John Crist
RBs Matt Forte and Chester Taylor vs. Seahawks Secondary

It’s not a total shock to check the stat sheet from the first Bears-Seahawks game in Week 6 and see that Jay Cutler was sacked six times, as Chicago has featured one of the worst offensive lines in the entire league all season long. What’s worth noting, however, is that 4.5 of those sacks were delivered by Seattle defensive backs. It’ll be up to Forte and Taylor to do a better job recognizing those corner and safety blitzes this time, with tight ends Greg Olsen and Brandon Manumaleuna also responsible for giving Cutler time in those kitchen-sink situations.


Doug Farrar
FB Michael Robinson vs. OLB Lance Briggs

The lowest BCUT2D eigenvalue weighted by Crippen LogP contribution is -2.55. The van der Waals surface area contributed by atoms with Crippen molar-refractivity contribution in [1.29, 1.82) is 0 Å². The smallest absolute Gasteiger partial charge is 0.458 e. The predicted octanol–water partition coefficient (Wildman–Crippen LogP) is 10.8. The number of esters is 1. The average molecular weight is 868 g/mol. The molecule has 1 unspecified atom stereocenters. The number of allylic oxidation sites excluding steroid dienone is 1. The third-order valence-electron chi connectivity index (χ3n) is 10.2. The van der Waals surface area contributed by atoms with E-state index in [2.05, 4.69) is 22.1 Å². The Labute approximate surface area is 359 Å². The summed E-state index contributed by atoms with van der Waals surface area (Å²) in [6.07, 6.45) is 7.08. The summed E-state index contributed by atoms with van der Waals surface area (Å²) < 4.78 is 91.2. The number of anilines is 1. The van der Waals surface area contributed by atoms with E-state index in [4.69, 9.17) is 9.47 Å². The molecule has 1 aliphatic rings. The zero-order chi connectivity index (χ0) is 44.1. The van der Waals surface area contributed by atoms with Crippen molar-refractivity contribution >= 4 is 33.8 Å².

This week, Seahawks quarterback Matt Hasselbeck said that one of the primary reasons the Seahawks were able to win at Soldier Field was the absence of Briggs, who missed the game with an ankle injury. He’ll be very present this time, and the Seahawks may have an answer for him in Robinson, the former 49ers special teams demon who has somehow morphed into one of the better blocking fullbacks in the game. The Seahawks are using a lot more I-formation and offset-I (including in the Marshawn Lynch run against the Saints you’ve no doubt seen more than once), and that will be the key. Seattle was able to deal with Brian Urlacher in a run-blocking sense, but Urlacher and Briggs? That could be a real problem.

DE Julius Peppers vs. LT Russell Okung